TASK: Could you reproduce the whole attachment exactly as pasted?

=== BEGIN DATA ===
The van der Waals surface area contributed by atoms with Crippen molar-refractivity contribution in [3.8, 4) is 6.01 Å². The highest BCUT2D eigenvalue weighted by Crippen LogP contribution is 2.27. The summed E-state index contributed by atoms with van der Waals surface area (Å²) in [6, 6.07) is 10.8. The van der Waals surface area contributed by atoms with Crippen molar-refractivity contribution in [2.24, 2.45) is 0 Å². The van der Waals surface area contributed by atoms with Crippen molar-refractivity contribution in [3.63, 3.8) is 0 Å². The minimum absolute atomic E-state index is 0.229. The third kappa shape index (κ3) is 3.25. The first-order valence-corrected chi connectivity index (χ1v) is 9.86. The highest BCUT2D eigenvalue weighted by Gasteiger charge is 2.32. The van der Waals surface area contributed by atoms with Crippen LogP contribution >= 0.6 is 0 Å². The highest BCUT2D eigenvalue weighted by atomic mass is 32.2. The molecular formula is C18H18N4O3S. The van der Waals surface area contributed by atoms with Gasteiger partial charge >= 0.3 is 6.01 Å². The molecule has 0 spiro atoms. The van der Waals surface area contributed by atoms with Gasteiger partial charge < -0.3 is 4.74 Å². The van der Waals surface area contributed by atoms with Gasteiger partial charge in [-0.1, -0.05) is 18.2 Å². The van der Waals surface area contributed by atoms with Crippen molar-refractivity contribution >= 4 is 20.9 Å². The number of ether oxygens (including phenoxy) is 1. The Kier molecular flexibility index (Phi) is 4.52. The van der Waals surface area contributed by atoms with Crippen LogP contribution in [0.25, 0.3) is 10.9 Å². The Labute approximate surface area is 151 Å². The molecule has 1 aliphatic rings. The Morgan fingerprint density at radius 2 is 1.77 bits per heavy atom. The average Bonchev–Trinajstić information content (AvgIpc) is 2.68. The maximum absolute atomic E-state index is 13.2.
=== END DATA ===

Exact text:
The van der Waals surface area contributed by atoms with Crippen molar-refractivity contribution in [3.8, 4) is 6.01 Å². The highest BCUT2D eigenvalue weighted by Crippen LogP contribution is 2.27. The summed E-state index contributed by atoms with van der Waals surface area (Å²) in [6, 6.07) is 10.8. The van der Waals surface area contributed by atoms with Crippen molar-refractivity contribution in [2.24, 2.45) is 0 Å². The van der Waals surface area contributed by atoms with Crippen molar-refractivity contribution in [3.63, 3.8) is 0 Å². The minimum absolute atomic E-state index is 0.229. The third kappa shape index (κ3) is 3.25. The first-order valence-corrected chi connectivity index (χ1v) is 9.86. The highest BCUT2D eigenvalue weighted by Gasteiger charge is 2.32. The van der Waals surface area contributed by atoms with Crippen LogP contribution >= 0.6 is 0 Å². The highest BCUT2D eigenvalue weighted by atomic mass is 32.2. The molecular formula is C18H18N4O3S. The van der Waals surface area contributed by atoms with Gasteiger partial charge >= 0.3 is 6.01 Å². The molecule has 0 spiro atoms. The van der Waals surface area contributed by atoms with Gasteiger partial charge < -0.3 is 4.74 Å². The van der Waals surface area contributed by atoms with Gasteiger partial charge in [-0.1, -0.05) is 18.2 Å². The van der Waals surface area contributed by atoms with Crippen molar-refractivity contribution >= 4 is 20.9 Å². The number of ether oxygens (including phenoxy) is 1. The Kier molecular flexibility index (Phi) is 4.52. The van der Waals surface area contributed by atoms with Crippen LogP contribution in [0.25, 0.3) is 10.9 Å². The Labute approximate surface area is 151 Å². The molecule has 1 aliphatic rings. The Morgan fingerprint density at radius 2 is 1.77 bits per heavy atom. The average Bonchev–Trinajstić information content (AvgIpc) is 2.68. The maximum absolute atomic E-state index is 13.2.